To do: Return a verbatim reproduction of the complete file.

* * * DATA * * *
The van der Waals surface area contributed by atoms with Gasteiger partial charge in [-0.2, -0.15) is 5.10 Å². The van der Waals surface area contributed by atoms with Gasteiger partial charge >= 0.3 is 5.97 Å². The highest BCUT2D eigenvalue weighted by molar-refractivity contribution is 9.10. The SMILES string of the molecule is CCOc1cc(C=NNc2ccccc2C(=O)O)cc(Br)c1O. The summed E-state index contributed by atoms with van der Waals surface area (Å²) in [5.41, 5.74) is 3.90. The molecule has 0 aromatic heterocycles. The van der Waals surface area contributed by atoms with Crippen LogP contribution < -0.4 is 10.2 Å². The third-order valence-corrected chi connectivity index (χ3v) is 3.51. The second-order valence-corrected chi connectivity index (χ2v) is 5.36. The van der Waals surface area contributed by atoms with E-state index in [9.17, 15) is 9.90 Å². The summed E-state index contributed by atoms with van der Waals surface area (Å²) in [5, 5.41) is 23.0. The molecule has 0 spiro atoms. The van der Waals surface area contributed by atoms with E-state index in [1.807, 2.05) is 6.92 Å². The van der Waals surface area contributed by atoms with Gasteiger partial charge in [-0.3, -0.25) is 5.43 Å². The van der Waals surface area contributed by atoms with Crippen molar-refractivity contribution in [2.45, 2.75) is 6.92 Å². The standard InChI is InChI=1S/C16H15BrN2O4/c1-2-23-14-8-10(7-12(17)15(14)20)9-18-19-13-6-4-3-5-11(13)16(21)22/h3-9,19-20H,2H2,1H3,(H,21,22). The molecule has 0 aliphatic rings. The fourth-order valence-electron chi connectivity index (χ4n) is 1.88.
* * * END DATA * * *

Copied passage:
The van der Waals surface area contributed by atoms with Gasteiger partial charge in [-0.2, -0.15) is 5.10 Å². The van der Waals surface area contributed by atoms with Gasteiger partial charge >= 0.3 is 5.97 Å². The highest BCUT2D eigenvalue weighted by molar-refractivity contribution is 9.10. The SMILES string of the molecule is CCOc1cc(C=NNc2ccccc2C(=O)O)cc(Br)c1O. The summed E-state index contributed by atoms with van der Waals surface area (Å²) in [5.41, 5.74) is 3.90. The molecule has 0 aromatic heterocycles. The van der Waals surface area contributed by atoms with Crippen LogP contribution < -0.4 is 10.2 Å². The third-order valence-corrected chi connectivity index (χ3v) is 3.51. The second-order valence-corrected chi connectivity index (χ2v) is 5.36. The van der Waals surface area contributed by atoms with E-state index in [9.17, 15) is 9.90 Å². The summed E-state index contributed by atoms with van der Waals surface area (Å²) in [5, 5.41) is 23.0. The molecule has 0 spiro atoms. The van der Waals surface area contributed by atoms with E-state index in [1.807, 2.05) is 6.92 Å². The van der Waals surface area contributed by atoms with Gasteiger partial charge in [-0.3, -0.25) is 5.43 Å². The van der Waals surface area contributed by atoms with Crippen molar-refractivity contribution in [2.45, 2.75) is 6.92 Å². The standard InChI is InChI=1S/C16H15BrN2O4/c1-2-23-14-8-10(7-12(17)15(14)20)9-18-19-13-6-4-3-5-11(13)16(21)22/h3-9,19-20H,2H2,1H3,(H,21,22). The molecule has 0 aliphatic rings. The fourth-order valence-electron chi connectivity index (χ4n) is 1.88.